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In Law WE TRUST; Everything else WE AUDIT
In 1947, when India politically broke free of the English Raj, the sun eventually set on the British Empire. Forty-four years later, in 1991, she unshackled herself from Nehruvian socialism to marry market economy. If 1947 was about political freedom, 1991 was about economic reforms.

Some 25 years later, in 2015, if India enjoys a place under the sun, it’s due to that historic decision in 1991 - a unilateral one taken by a semi-retired politician and executed with élan by a retired bureaucrat. The result is there for all of us to see. It has always foxed me that the extraordinary transformation was brought about by a minority government, headed by a leader who lacked mass appeal.

But all that is in the past. Among the several unfinished agenda of 1991 is the one on judiciary reforms. Of course, we also need reforms in the other pillars of our society, viz the executive, the legislature and the media. More of that another day.  One of the perceived first halting steps towards such reforms has come unstuck.

While the criminal justice system in India moves excruciatingly slow, while law grinds the poor and rich men rule the law, the system nevertheless works. If India is still a vibrant democracy, a good amount of credit should go to the judiciary.  Now, it is nobody’s case, including the chief justice’s, that everything is hunky-dory in the corridors of justice. But the question is: “is interference of Executive the way forward?”

The Supreme Court has answered that question with an unequivocal “No.”  It has, by a majority of 4:1, thrown the National Judicial Appointments Commission (NJAC) Act, 2014 in the trash can, saying NJAC interferes with autonomy of the judiciary and amounts to tampering the basic structure of the Constitution.

It’s time for you to understand why the Apex Court gave a thumbs down to a key measure of judiciary reforms.


The ‘politicians’ in the Commission

If cleared, the NJAC would have consisted of six persons: the Chief Justice of India, two senior judges of the Supreme Court, the Union Law minister and two ‘eminent’ persons. The two ‘eminent’ persons would be nominated by a committee consisting of the Chief Justice, the Prime Minister and Leader of Opposition in the Lok Sabha.  Of the two ‘eminent’ persons, one would be from among scheduled castes or scheduled tribes or OBC or minority communities or a woman.  The NJAC’s  job would be to recommend persons for appointment as Chief Justice and as judges of the Supreme Court and of the High Courts, and also suggest names for transfer of judges from one High Court to another. The twist in the tail is that the Commission cannot recommend a person if any two of its members do not agree to it.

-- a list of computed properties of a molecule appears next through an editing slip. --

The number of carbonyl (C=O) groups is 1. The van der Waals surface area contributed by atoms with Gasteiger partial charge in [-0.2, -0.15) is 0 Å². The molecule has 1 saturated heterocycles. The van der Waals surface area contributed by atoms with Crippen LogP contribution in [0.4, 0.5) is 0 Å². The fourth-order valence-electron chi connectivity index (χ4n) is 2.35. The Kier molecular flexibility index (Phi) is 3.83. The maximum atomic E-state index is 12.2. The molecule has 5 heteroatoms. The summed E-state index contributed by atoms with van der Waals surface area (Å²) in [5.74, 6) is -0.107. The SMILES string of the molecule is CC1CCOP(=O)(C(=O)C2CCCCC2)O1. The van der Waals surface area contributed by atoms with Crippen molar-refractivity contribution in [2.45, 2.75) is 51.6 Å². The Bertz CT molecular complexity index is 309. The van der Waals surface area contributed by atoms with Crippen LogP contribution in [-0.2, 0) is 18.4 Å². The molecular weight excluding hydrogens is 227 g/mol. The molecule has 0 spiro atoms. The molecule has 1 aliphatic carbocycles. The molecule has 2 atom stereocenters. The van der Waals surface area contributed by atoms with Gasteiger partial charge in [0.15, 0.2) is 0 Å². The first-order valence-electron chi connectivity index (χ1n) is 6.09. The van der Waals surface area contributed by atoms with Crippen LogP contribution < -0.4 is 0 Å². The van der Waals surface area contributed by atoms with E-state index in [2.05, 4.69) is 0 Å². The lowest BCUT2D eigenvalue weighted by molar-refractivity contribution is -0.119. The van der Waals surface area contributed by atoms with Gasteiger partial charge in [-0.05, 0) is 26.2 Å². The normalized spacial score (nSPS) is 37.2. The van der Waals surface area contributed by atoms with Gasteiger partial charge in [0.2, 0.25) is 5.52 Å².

Now look at what that means.  For one, the political class could gang up (in India despite the daggers-drawn relationship, politicians party together when it comes to saving their skin) to ensure that the two ‘eminent’ persons are men of their choice. They, along with the law minister, would constitute 50 per cent of the NJAC.  If two of them veto a name, that’s enough to put the name in cold storage.   It may sound like a doomsday prediction, but one cannot rule it out.  India has seen worse things happen, like continuous parliament washouts over the last 11 years.   Little wonder, the Court saw red at the prospects of the NJAC being split down the middle.

At present, judges appoint judges under the  collegium system that has been in vogue since 1993.  This practice had its genesis in three of Supreme Court judgments, collectively known as the Three Judges Cases. Over these three cases, the court stipulated that independence of judiciary means that no other branch of the state – including the legislature and the executive – would have any say in the appointment of judges. True the practice may not be perfect, but the Court seemed to suggest that you cannot throw the baby along with the bath water.


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